The Tyrannosaurus Rex’s disproportionately small arms actually worked to its advantage, scientists have revealed.
Scientists have long-suggested the dinosaur’s tiny arms might have been used to holds its prey, or to grip tight during mating season, writes National Geographic.
During a Geological Society of America meeting in Seattle, at the end of October, a team of scientists at University of Hawaii said the T Rex’s arms were not actually as tiny and insignificant as they are perceived to be – and were actually ‘a metre long in most cases’.
The scientists said they’ve discovered the arms and claws were ‘adapted for slashing enemy dinosaurs at close quarters’ – and the short length of the arms would work to the T Rex’s advantage.
They also found although they may have looked incredibly tiny and ‘laughable’, they were actually very strong and had extremely robust bones which could ‘withstand a frenzied slash attack quite comfortably’.
Dr Steven Stanley said:
Its short, strong forelimbs and large claws would have permitted T Rex, whether mounted on a victim’s back or grasping it with its jaws, to inflict four gashes a metre [three feet] or more long and several centimetres [more than an inch] deep within a few seconds.
And it could have repeated this multiple times in rapid succession.
The unusual reduction of the number of fingers from three to two would have resulted in 50% more pressure being applied to each claw.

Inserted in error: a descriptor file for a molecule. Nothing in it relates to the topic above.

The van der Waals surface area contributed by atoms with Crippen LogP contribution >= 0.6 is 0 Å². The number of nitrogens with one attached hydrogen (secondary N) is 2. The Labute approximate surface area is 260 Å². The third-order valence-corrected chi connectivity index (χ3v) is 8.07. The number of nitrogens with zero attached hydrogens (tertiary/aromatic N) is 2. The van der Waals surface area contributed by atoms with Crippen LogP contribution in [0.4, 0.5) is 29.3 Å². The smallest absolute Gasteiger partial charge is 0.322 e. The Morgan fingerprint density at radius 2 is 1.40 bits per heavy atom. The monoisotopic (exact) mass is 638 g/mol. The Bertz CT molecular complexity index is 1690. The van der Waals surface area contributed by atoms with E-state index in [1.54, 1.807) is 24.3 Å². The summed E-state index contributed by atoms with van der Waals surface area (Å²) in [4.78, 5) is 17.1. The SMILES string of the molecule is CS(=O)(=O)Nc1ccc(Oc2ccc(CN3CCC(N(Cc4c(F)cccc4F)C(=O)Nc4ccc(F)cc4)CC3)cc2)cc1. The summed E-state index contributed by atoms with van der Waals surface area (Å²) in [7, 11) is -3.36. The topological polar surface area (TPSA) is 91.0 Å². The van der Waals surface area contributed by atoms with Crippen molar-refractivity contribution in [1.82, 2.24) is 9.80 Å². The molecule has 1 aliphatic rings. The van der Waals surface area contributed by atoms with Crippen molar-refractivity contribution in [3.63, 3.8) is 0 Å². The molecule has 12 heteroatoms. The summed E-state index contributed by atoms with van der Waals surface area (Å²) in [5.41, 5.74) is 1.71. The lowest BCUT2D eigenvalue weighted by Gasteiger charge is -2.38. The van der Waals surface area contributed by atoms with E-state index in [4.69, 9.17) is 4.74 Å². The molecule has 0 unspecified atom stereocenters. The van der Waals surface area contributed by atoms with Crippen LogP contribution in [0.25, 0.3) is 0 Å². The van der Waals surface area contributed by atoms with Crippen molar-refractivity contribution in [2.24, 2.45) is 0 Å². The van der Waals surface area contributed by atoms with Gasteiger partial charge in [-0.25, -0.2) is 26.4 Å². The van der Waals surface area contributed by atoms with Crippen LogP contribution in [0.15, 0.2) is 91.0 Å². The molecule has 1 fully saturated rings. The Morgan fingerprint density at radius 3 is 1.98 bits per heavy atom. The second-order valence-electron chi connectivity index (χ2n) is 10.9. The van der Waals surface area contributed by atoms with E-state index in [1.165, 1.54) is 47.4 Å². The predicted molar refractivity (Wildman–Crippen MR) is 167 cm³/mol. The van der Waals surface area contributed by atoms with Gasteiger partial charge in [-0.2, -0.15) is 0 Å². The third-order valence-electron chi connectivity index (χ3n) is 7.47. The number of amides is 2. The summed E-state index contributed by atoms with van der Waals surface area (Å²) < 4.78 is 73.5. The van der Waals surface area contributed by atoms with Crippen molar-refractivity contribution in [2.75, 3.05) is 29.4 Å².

Dr Stanley also asked:
Since related dinosaurs also slashed their prey, in light of its formidable weaponry, why should T Rex not have engaged in this activity?
To make his case, the Stanley pointed out the T Rex’s strong arm bones, which he said would have made ‘effective slashing tools’, while an ‘unusual quasi-ball-and-socket joint’ would have ‘allowed the arms to move in several directions, ideal for slashing’.
He also said tyrannosaurs ‘lost one of their three claws during the course of evolution’, resulting in ’50 per cent more pressure being able to be applied by each of the two remaining claws’ — making it all the better for an all-powerful slashing.
But not everybody was left convinced, other experts are yet to be persuaded by this new theory.
Jakob Vinther, a paleobiologist from the University of Bristol, was at the meeting.
He told National Geographic:
It seems illogical to me to use such small arms to slash with.
He said without ‘further evidence’, he favours the idea of the arms being used for a ‘minor subsidiary purpose’ such as to keep hold of a mate during sex. That said despite Dr Stanley’s claim suggesting the claws would have been ‘dangerous to use while mating’.
And Thomas Holtz, a tyrannosaur expert at the University of Maryland in College Park argued the three-foot long arms would give a full-grown T Rex an ‘awkwardly short reach for slashing’.
I would expect it could cause some decent damage if it struck, but in order to deploy [the arm], Tyrannosaurus would basically have to push its chest up against the side of the victim.
In such a position the tyrannosaur wouldn’t be able to use its far more powerful armament: its massively powerful jaws.
I’ll never be able to watch a Jurassic Park movie in the same way again.